Legislation targets poor and vulnerable sections among whom malnutrition was particularly high
Prime Minister Manmohan Singh said on Thursday that the government was committed to bring to Parliament a Right to Food Act which would serve as a viable safety net for the poor and the vulnerable sections among whom malnutrition was particularly high.
Addressing an international conference on ‘Leveraging Agriculture for Improving Nutrition and Health,' the Prime Minister said such issues were “topical” as the world faced rising food prices and there was growing recognition that climate change may endanger food security in many developing countries.
The issue was particularly important in developing countries where agriculture was the mainstay of a large number of people. “Studies in India show some correlation between agricultural performance of a State and the nutritional status of its people. States that have high agricultural productivity also have lower malnutrition rates for both adults and children.”
Noting that India had not done as much as it should have to promote modernisation of agriculture marketing, Dr. Singh said he had asked the Planning Commission and the Agriculture Ministry to focus particularly on this aspect in the 12th Five Year Plan beginning 2012.
“Agricultural diversification in food requires back-up support in terms of viable delivery and marketing chains. Modernisation of marketing inevitably implies a greater interaction and involvement of the private sector. We will work with State governments to ease whatever implications may exist in this regard,” he said.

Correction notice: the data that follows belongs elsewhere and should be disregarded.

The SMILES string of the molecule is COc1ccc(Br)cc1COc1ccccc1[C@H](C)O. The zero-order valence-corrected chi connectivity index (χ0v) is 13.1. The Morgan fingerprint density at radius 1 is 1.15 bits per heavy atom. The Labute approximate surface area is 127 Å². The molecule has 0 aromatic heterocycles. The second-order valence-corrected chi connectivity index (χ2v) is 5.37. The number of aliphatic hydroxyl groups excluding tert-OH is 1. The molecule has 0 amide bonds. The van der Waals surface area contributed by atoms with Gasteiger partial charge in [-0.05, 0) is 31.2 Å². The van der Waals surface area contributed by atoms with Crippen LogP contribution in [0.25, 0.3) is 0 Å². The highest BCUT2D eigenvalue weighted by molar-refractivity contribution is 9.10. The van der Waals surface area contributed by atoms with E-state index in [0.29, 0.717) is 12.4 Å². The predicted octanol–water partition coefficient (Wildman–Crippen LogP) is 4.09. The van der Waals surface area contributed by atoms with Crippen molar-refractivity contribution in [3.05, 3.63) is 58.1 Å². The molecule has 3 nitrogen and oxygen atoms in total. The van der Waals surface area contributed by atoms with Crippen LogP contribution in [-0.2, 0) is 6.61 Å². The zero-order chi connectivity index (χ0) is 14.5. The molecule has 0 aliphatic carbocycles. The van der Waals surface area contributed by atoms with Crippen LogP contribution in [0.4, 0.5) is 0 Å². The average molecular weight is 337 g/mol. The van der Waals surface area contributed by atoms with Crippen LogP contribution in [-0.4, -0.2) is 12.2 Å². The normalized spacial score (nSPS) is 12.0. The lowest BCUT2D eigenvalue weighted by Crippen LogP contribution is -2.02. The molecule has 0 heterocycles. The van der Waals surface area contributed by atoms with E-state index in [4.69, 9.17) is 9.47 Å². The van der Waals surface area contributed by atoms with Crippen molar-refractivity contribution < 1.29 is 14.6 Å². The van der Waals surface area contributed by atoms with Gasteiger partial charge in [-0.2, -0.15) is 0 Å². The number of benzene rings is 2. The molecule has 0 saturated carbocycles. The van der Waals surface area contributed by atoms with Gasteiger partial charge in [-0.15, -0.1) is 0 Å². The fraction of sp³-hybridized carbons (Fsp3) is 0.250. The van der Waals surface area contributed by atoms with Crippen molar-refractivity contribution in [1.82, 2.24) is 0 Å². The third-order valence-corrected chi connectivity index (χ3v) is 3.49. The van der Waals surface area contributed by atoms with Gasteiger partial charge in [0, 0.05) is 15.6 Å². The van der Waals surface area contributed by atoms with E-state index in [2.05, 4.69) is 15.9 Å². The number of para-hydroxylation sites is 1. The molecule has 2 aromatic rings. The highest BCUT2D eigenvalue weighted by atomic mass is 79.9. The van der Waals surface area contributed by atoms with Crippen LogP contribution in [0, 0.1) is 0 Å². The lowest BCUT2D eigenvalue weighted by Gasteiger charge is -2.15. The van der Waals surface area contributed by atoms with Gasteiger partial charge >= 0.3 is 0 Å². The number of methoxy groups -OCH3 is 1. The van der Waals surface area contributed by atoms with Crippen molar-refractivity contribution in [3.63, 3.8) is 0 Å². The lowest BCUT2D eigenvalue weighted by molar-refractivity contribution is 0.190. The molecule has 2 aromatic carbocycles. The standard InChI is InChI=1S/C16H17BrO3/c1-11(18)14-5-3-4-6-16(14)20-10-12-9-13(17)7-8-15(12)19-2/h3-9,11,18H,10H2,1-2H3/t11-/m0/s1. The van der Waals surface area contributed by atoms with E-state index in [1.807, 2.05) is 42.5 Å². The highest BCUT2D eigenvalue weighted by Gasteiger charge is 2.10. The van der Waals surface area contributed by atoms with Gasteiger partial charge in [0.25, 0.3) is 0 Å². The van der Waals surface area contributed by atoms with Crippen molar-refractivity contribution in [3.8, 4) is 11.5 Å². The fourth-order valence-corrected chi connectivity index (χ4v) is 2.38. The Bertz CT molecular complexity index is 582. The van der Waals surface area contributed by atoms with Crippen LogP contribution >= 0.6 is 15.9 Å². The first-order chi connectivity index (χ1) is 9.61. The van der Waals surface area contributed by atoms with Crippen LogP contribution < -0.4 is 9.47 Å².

The conference was organised by the United States think tank, the International Food Policy Research Institute.
Observing that malnutrition was not only a consequence of poverty but also a cause of it, Dr. Singh said a malnourished child was more vulnerable to disease and less able to earn a leaving. The complexity of causes that underlie malnutrition called for a multi-sectoral strategy to address the three key issues of availability, access and absorption.
The Prime Minister emphasised that availability and access to foodgrains was only part of the solution. “With economic growth and changing dietary habits, demand for fruits and vegetables, milk and milk products, meat and fish, is steadily increasing. This is entirely natural. Good nutrition requires a balanced diet through multiple food sources.”
“Rapid growth in agriculture, particularly that which diversifies the food basket while ensuring adequate availability of energy and other basic nutrients, combined with other activities and initiatives in health, hygiene and women's education will help overcome poor health, hunger and malnutrition,” he added.
Earlier, addressing a press conference, eminent agriculture scientist M.S. Swaminathan said controlling food inflation in urban areas would be “difficult” unless the supply chain was improved.
He recalled how food inflation in the 1960s was checked through government intervention by opening super bazaar and ‘apna' bazaars. “The National Food Security Act will, to some degree, meet the challenge of nutrition security.”
“The government will have to bring the Bill to Parliament and to the Standing Committee,” he said in reply to a question on the differences between the National Advisory Council that wants near-universalisation of the public distribution system and the C. Rangarajan experts group that suggested that only the vulnerable sections (below poverty line population) be covered under the proposed Bill. David Nabarro, U.N. Special Representative on Food Security and Nutrition, said nations had to ensure that rising food prices did not negatively impact the poor and vulnerable sections.
Answering a question on futures trade in farm commodities, he said: “Yes, certain kinds of commercialisation in agricultural commodities lead to accentuation of price volatility but other kinds of trade may act as a smoother and reflector.”